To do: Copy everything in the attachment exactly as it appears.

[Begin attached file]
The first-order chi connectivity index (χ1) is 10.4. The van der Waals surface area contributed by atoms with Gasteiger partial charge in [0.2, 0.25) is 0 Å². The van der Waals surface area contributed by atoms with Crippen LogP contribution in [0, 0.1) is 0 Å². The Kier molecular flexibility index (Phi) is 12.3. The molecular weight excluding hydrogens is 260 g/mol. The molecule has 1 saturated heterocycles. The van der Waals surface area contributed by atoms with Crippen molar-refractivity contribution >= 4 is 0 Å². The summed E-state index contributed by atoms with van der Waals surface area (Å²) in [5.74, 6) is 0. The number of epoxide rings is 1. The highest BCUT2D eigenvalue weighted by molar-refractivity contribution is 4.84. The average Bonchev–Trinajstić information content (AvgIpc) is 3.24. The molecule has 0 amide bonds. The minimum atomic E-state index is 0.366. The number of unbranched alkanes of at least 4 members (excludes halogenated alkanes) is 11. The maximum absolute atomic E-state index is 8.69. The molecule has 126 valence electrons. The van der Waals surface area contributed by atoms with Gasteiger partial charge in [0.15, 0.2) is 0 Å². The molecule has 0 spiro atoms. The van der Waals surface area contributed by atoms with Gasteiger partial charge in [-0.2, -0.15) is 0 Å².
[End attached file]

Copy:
The first-order chi connectivity index (χ1) is 10.4. The van der Waals surface area contributed by atoms with Gasteiger partial charge in [0.2, 0.25) is 0 Å². The van der Waals surface area contributed by atoms with Crippen LogP contribution in [0, 0.1) is 0 Å². The Kier molecular flexibility index (Phi) is 12.3. The molecular weight excluding hydrogens is 260 g/mol. The molecule has 1 saturated heterocycles. The van der Waals surface area contributed by atoms with Crippen molar-refractivity contribution >= 4 is 0 Å². The summed E-state index contributed by atoms with van der Waals surface area (Å²) in [5.74, 6) is 0. The number of epoxide rings is 1. The highest BCUT2D eigenvalue weighted by molar-refractivity contribution is 4.84. The average Bonchev–Trinajstić information content (AvgIpc) is 3.24. The molecule has 0 amide bonds. The minimum atomic E-state index is 0.366. The number of unbranched alkanes of at least 4 members (excludes halogenated alkanes) is 11. The maximum absolute atomic E-state index is 8.69. The molecule has 126 valence electrons. The van der Waals surface area contributed by atoms with Gasteiger partial charge in [0.15, 0.2) is 0 Å². The molecule has 0 spiro atoms. The van der Waals surface area contributed by atoms with Gasteiger partial charge in [-0.2, -0.15) is 0 Å².